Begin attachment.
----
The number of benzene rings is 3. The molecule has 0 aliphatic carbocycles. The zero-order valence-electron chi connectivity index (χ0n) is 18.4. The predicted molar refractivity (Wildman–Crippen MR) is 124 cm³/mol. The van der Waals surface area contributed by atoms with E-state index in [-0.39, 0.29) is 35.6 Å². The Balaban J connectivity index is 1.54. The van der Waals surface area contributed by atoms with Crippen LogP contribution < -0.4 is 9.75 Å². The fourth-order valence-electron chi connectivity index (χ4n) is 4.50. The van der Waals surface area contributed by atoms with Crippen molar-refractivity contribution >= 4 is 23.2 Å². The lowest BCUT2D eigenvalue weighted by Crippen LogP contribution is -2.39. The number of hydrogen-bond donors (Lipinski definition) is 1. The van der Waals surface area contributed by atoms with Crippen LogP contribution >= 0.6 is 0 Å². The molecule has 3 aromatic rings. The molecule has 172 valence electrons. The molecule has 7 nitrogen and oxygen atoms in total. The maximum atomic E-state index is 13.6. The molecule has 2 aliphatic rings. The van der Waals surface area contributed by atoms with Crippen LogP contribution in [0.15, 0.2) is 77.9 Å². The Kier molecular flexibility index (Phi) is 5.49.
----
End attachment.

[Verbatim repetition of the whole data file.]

The number of benzene rings is 3. The molecule has 0 aliphatic carbocycles. The zero-order valence-electron chi connectivity index (χ0n) is 18.4. The predicted molar refractivity (Wildman–Crippen MR) is 124 cm³/mol. The van der Waals surface area contributed by atoms with E-state index in [-0.39, 0.29) is 35.6 Å². The Balaban J connectivity index is 1.54. The van der Waals surface area contributed by atoms with Crippen LogP contribution < -0.4 is 9.75 Å². The fourth-order valence-electron chi connectivity index (χ4n) is 4.50. The van der Waals surface area contributed by atoms with Crippen molar-refractivity contribution >= 4 is 23.2 Å². The lowest BCUT2D eigenvalue weighted by Crippen LogP contribution is -2.39. The number of hydrogen-bond donors (Lipinski definition) is 1. The van der Waals surface area contributed by atoms with Crippen LogP contribution >= 0.6 is 0 Å². The molecule has 3 aromatic rings. The molecule has 172 valence electrons. The molecule has 7 nitrogen and oxygen atoms in total. The maximum atomic E-state index is 13.6. The molecule has 2 aliphatic rings. The van der Waals surface area contributed by atoms with Crippen LogP contribution in [0.15, 0.2) is 77.9 Å². The Kier molecular flexibility index (Phi) is 5.49.